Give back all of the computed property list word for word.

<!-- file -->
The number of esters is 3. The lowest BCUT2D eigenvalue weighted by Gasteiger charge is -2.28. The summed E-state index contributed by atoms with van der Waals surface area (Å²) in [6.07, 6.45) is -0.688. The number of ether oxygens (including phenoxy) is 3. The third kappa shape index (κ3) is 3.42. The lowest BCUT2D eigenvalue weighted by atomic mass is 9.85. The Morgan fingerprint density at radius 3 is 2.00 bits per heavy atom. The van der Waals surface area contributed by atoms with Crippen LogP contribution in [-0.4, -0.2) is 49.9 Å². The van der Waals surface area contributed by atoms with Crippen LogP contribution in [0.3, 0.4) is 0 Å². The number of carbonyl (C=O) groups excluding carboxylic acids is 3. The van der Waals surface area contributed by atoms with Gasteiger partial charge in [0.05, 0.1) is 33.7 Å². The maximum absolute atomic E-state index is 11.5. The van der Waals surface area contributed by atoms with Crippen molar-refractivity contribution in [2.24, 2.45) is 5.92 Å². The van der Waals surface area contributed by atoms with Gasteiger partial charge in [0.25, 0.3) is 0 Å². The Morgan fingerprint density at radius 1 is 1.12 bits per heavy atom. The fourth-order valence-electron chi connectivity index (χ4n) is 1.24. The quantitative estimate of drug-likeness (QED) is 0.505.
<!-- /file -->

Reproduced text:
The number of esters is 3. The lowest BCUT2D eigenvalue weighted by Gasteiger charge is -2.28. The summed E-state index contributed by atoms with van der Waals surface area (Å²) in [6.07, 6.45) is -0.688. The number of ether oxygens (including phenoxy) is 3. The third kappa shape index (κ3) is 3.42. The lowest BCUT2D eigenvalue weighted by atomic mass is 9.85. The Morgan fingerprint density at radius 3 is 2.00 bits per heavy atom. The van der Waals surface area contributed by atoms with Crippen LogP contribution in [-0.4, -0.2) is 49.9 Å². The van der Waals surface area contributed by atoms with Crippen LogP contribution in [0.3, 0.4) is 0 Å². The number of carbonyl (C=O) groups excluding carboxylic acids is 3. The van der Waals surface area contributed by atoms with Gasteiger partial charge in [0.05, 0.1) is 33.7 Å². The maximum absolute atomic E-state index is 11.5. The van der Waals surface area contributed by atoms with Crippen molar-refractivity contribution in [2.24, 2.45) is 5.92 Å². The van der Waals surface area contributed by atoms with Gasteiger partial charge in [0.25, 0.3) is 0 Å². The Morgan fingerprint density at radius 1 is 1.12 bits per heavy atom. The fourth-order valence-electron chi connectivity index (χ4n) is 1.24. The quantitative estimate of drug-likeness (QED) is 0.505.